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The Global Communications Market is on the Brink of a Trade War

With all the rhetoric about tariffs on steel, pork and numerous other products, suppliers of networking equipment and components got entangled in a real trade war this week

The U.S. Department of Commerce announced on April 16th that it would ban U.S. companies from providing components to ZTE for seven years for failure to comply with the terms of a disciplinary agreement reached in March 2017 arising from U.S. export law violations. The Commerce Department has determined that ZTE not only failed to discipline most of the employees identified as participating in the export scheme, but paid them bonuses as well. While this does look like a slap in the face of the U.S. Department of Commerce, the seven-year ban seems to be a very harsh reaction. It is unclear if ZTE will be able to appeal this decision.

Seven years is an eternity in the communications market. Can ZTE manage during the first year? Plugging holes in the supply chain during the next few months is a real challenge for the company which was not expecting any disruptions after paying more than $1 billion in fines to settle with the US government a year ago. ZTE was probably better prepared for such a ban a year ago, before the settlement was reached. The company created an emergency inventory of key components during 2016, but reduced purchases from many western suppliers last year after the settlement.

Many suppliers of optical components and modules will be negatively impacted by the ban. Shares of Acacia declined by 35% after the announcement because of a significant exposure to ZTE. Lumentum and Oclaro were down 9% and 15%, respectively, by the market’s close on April 16th.

Acacia supplies ZTE with 100G DWDM DCO modules and DSP chips, which are hard to replace. NEL – a subsidiary of NTT – is the only independent, non-US based supplier, offering similar products. Hisilicon makes these products in China, but it is a subsidiary of Huawei – the main rival of ZTE in the optical networking market. Will the Chinese government ask Huawei to help their comrades at ZTE?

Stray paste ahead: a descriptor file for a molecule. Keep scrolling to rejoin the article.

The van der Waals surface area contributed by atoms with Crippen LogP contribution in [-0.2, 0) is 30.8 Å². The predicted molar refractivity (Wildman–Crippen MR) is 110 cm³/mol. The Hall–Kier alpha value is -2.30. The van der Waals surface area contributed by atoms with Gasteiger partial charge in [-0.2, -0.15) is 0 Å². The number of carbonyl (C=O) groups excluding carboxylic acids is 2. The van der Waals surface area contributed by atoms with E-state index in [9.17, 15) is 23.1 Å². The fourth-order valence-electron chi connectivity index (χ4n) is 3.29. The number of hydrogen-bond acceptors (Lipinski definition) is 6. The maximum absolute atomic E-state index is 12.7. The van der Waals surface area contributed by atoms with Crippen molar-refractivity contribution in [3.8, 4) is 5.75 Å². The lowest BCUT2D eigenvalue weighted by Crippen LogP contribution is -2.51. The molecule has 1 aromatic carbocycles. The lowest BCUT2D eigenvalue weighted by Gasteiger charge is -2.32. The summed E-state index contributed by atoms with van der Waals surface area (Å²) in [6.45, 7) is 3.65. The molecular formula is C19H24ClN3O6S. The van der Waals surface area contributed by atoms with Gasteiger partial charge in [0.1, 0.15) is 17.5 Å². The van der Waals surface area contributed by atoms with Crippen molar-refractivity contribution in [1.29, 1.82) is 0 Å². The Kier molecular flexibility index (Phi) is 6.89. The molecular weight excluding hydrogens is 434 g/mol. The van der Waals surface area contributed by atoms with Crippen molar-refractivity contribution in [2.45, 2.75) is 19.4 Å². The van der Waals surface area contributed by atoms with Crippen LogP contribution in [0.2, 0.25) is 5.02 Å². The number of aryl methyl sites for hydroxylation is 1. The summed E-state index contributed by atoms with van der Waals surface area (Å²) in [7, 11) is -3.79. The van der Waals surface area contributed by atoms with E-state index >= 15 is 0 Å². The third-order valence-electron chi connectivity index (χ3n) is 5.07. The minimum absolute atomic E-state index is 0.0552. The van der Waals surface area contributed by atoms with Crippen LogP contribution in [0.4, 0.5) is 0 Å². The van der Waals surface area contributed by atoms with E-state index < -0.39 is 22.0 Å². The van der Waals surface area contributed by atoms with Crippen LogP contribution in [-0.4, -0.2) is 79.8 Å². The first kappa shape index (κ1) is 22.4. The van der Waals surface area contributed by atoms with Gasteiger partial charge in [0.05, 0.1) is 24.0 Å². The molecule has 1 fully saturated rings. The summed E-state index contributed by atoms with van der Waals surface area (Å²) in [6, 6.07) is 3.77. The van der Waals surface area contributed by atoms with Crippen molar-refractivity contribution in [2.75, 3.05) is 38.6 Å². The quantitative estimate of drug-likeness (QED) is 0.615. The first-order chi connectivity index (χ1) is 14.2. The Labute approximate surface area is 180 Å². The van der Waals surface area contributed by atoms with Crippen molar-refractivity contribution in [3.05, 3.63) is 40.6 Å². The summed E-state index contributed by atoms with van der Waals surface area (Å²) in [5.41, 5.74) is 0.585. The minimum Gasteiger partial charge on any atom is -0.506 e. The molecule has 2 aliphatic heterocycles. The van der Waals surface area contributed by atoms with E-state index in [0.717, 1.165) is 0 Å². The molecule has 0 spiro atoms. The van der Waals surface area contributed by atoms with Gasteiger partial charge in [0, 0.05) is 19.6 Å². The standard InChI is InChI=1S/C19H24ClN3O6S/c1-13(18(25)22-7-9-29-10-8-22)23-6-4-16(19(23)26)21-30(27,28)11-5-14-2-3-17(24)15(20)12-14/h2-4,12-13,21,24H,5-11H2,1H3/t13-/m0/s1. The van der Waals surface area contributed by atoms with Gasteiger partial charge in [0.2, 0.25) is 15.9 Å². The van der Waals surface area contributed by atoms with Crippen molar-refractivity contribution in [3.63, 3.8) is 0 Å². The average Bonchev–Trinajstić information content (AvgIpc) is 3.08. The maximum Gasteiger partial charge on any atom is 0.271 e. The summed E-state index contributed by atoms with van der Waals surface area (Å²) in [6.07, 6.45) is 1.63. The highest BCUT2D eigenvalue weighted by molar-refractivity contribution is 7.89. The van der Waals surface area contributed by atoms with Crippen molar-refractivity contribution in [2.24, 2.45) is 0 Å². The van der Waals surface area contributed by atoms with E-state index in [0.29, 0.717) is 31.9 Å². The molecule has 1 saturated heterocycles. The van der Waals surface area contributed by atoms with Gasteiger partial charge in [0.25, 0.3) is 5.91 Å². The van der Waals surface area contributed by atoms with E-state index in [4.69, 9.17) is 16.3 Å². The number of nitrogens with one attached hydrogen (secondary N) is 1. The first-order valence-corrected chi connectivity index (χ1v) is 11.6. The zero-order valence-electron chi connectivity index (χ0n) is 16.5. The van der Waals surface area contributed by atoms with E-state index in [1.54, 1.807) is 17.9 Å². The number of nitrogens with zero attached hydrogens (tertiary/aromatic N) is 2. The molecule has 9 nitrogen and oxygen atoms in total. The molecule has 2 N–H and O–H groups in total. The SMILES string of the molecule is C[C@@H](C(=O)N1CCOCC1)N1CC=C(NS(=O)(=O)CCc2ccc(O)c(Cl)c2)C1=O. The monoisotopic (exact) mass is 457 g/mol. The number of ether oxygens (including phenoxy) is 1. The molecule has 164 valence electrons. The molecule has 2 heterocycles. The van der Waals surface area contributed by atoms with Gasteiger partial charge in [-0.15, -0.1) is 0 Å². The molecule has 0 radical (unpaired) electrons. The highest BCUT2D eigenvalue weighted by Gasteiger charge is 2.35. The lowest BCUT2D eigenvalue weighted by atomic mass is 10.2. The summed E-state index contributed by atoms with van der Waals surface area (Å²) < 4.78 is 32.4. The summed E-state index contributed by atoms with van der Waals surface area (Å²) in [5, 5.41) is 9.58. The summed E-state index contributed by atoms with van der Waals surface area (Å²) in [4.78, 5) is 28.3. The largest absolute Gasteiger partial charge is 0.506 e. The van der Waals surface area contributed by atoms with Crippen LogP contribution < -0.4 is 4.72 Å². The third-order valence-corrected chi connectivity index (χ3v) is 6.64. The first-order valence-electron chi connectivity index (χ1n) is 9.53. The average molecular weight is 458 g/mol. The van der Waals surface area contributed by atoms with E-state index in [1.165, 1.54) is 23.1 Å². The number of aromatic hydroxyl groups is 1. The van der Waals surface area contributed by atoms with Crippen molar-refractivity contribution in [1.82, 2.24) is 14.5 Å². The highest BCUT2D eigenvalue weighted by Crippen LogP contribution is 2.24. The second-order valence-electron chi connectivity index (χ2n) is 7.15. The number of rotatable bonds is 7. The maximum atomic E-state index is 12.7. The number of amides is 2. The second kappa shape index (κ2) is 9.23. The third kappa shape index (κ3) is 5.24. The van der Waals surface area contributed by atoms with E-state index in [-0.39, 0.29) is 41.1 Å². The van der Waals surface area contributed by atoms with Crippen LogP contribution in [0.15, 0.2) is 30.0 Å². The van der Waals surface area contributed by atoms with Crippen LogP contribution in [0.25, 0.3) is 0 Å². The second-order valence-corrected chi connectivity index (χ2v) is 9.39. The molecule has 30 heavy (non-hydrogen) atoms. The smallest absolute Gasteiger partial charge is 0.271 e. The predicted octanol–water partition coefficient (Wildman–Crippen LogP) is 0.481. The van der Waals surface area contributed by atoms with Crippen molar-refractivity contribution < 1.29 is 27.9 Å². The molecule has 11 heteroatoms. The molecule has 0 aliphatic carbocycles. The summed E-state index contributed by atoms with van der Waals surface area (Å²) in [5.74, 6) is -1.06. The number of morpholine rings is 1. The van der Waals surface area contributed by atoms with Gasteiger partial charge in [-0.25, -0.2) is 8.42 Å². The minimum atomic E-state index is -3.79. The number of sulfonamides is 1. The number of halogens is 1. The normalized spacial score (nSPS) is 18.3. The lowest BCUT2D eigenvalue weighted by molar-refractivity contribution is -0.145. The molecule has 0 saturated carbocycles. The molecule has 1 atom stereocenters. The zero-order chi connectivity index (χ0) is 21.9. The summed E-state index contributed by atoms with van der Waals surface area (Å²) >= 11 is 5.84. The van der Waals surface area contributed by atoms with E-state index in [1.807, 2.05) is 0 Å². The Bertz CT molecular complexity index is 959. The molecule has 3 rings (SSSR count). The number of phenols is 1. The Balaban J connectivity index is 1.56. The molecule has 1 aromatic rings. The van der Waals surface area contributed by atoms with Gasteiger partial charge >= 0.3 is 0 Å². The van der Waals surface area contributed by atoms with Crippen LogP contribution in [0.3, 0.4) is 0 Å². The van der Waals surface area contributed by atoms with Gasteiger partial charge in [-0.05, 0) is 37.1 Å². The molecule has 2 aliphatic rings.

Lumentum and Oclaro supply ZTE with a number of products, including 100GbE transceivers. These products can be sourced from Innolight – a rapidly growing Chinese company or Sumitomo Electric in Japan. Other Chinese suppliers, including Accelink, Eoptolink and HiSense can potentially supply the necessary 100GbE modules as well, but all of them source optical and electronic chips from the US-based suppliers. Will this be impacted by the ban, if it is known that their chips will be ultimately sold to ZTE. Where do we draw the line?

Sourcing of the electronic chips must be a much more serious concern than  sourcing optics for ZTE. The company’s cell phone business relies on chips made by Qualcomm. ZTE’s optical networking and datacenter products must be using chips from Broadcom, Intel, Macom, Semtech and other US-based semiconductor manufacturers. Finding replacements for these chips from outside of the US will be really hard, despite the proximity of Samsung and TSMC. A weakness of Chinese suppliers in optical and electronic chip manufacturing, was noted and emphasized by President Xi last year. The Chinese government has embarked on a very aggressive program to develop these technologies domestically, but this will not help ZTE in 2018.

It is hardly a coincidence that the deadline for China’s regulatory approval of Qualcomm’s $44 billion takeover of NXP Semiconductors was April 17th. Qualcomm withdrew this application a few days earlier in order to avoid an unfavorable ruling. The company plans to file a new application, which will extend the deadline by 6 months. Will this give enough time to the US and Chinese governments to resolve their trade issues or at least make a commitment to finding a compromise?

The situation does not look promising. More security concerns were raised in the UK and the US about doing business with Huawei and ZTE in early 2018. Unfair trade with China remains one of the favorite topics for the US president and the Chinese government promptly responds to his presidential tweets. This had remained largely rhetorical, but it is starting to make a real negative impact on the communications industry now.

Actions of the US government in Syria a few days ago, supported by France and the UK, but vigorously opposed by Russia and China, indicate a rapidly growing political and economic divide. Decisions made in the next few months may shape the world order for decades to come. It does not take long to build walls, impose trade barriers and turn partners into enemies. It may take decades to dismantle these barriers and turn enemies into partners again.

Let us hope that wisdom will prevail. If it does not, the problems currently faced by ZTE and its suppliers will appear trivial compared to the many more yet to come. There are no winners in trade wars or any other kind of wars. Why have not we learned this from history by now?



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